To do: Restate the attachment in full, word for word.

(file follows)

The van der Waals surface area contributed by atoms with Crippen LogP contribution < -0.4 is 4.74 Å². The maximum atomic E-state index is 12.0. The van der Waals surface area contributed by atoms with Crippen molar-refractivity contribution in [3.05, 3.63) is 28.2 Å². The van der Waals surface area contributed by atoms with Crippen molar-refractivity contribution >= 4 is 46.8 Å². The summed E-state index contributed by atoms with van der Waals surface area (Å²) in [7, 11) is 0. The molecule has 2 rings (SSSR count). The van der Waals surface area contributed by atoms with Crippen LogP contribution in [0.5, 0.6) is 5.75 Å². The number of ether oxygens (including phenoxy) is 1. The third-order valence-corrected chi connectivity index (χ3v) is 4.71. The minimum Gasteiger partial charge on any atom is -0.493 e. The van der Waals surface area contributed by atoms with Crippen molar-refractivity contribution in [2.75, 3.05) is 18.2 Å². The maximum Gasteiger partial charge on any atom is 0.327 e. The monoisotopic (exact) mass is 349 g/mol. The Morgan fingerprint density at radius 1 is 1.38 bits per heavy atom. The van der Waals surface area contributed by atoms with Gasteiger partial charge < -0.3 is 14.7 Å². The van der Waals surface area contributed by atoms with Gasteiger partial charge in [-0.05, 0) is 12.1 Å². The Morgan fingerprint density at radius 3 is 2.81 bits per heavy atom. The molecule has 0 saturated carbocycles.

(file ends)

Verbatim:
The van der Waals surface area contributed by atoms with Crippen LogP contribution < -0.4 is 4.74 Å². The maximum atomic E-state index is 12.0. The van der Waals surface area contributed by atoms with Crippen molar-refractivity contribution in [3.05, 3.63) is 28.2 Å². The van der Waals surface area contributed by atoms with Crippen molar-refractivity contribution >= 4 is 46.8 Å². The summed E-state index contributed by atoms with van der Waals surface area (Å²) in [7, 11) is 0. The molecule has 2 rings (SSSR count). The van der Waals surface area contributed by atoms with Crippen LogP contribution in [0.5, 0.6) is 5.75 Å². The number of ether oxygens (including phenoxy) is 1. The third-order valence-corrected chi connectivity index (χ3v) is 4.71. The minimum Gasteiger partial charge on any atom is -0.493 e. The van der Waals surface area contributed by atoms with Crippen molar-refractivity contribution in [2.75, 3.05) is 18.2 Å². The maximum Gasteiger partial charge on any atom is 0.327 e. The monoisotopic (exact) mass is 349 g/mol. The Morgan fingerprint density at radius 1 is 1.38 bits per heavy atom. The van der Waals surface area contributed by atoms with Gasteiger partial charge < -0.3 is 14.7 Å². The van der Waals surface area contributed by atoms with Gasteiger partial charge in [-0.05, 0) is 12.1 Å². The Morgan fingerprint density at radius 3 is 2.81 bits per heavy atom. The molecule has 0 saturated carbocycles.